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Michelle Michelle We're Quite Contrary About How Does Your Garden Grow
April 10, 2009 11:05 AM   Subscribe

The Local food movement's celebration over the white house garden was short lived. The White House has receive a letter from the Mid America CropLife Association, expressing disappointment that Obamas planted an organic garden. "As you go about planning and planting the White House garden, we respectfully encourage you to recognize the role conventional agriculture plays in the U.S in feeding the ever-increasing population, contributing to the U.S. economy and providing a safe and economical food supply. America's farmers understand crop protection technologies are supported by sound scientific research and innovation."
posted by Xurando (101 comments total) 7 users marked this as a favorite

 
Oh. My. God.

Shut the fuck up, Mid America CrapLife.
posted by Saxon Kane at 11:08 AM on April 10, 2009 [7 favorites]


Matt Yglesias on the importance of incremental improvements to traditional agriculture.
posted by Pants! at 11:14 AM on April 10, 2009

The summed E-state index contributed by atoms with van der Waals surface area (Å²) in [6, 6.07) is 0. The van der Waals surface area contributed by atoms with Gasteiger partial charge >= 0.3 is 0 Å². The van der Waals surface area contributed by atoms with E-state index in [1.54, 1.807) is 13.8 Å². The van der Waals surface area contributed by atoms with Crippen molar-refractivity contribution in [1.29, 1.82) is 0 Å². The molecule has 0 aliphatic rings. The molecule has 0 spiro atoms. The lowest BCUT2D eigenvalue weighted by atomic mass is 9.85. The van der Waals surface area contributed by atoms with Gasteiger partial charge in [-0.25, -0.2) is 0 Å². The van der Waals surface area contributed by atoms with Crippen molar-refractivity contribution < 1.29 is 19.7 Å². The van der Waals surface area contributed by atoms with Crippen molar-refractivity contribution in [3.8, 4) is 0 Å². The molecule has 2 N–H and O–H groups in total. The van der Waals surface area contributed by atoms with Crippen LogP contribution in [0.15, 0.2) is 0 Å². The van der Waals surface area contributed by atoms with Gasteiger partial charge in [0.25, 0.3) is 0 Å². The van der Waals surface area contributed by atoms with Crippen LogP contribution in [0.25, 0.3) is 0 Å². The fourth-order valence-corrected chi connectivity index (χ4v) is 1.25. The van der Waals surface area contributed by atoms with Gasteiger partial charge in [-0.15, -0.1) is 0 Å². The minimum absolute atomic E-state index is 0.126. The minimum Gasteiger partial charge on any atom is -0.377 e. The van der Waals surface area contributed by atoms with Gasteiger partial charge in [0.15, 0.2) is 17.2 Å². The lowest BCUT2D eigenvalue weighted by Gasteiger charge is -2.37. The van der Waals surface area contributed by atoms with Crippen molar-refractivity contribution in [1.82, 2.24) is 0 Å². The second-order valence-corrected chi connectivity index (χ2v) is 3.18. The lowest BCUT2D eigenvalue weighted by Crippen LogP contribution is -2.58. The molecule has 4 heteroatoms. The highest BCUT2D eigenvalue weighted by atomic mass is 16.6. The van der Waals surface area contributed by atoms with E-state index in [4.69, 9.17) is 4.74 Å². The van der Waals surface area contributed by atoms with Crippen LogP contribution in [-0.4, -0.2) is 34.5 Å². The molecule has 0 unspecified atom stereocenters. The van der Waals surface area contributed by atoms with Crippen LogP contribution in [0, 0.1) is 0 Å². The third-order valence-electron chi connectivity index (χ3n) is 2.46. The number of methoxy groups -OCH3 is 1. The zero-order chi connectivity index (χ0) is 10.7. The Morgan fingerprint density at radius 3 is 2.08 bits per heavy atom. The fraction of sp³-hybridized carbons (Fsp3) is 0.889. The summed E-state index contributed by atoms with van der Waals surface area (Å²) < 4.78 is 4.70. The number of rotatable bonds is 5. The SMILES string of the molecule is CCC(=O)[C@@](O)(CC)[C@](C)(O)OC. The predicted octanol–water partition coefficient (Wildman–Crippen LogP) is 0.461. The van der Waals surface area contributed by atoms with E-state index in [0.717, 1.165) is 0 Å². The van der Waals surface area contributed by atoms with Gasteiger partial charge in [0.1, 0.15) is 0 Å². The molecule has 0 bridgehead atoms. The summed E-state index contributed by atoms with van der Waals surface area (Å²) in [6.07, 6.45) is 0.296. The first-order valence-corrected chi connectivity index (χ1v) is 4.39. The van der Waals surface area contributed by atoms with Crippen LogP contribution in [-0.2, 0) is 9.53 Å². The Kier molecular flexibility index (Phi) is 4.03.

By traditional, I mean conventional.
posted by Pants! at 11:14 AM on April 10, 2009


"America's farmers understand crop protection technologies are supported by sound scientific research and innovation."

"America's farmers" my ass. The membership list for the Mid America CropLife Association includes Chemtura, Dow AgroSciences, DuPont Crop Protection, and Monsanto.
posted by blucevalo at 11:14 AM on April 10, 2009 [16 favorites]


....Would it be churlish of me to point out that there's a difference between the conventional commercial agriculture and "growing crap for yourself in your backyard"?

I mean, hell, this is like saying that the sweater I knit for myself is doing a disservice to the entire fashion industry.
posted by EmpressCallipygos at 11:14 AM on April 10, 2009 [28 favorites]


Now this is a great example of democracy in action.

Enlighten me please: how many gardens of this scale are crop dusted?
posted by flippant at 11:15 AM on April 10, 2009 [1 favorite]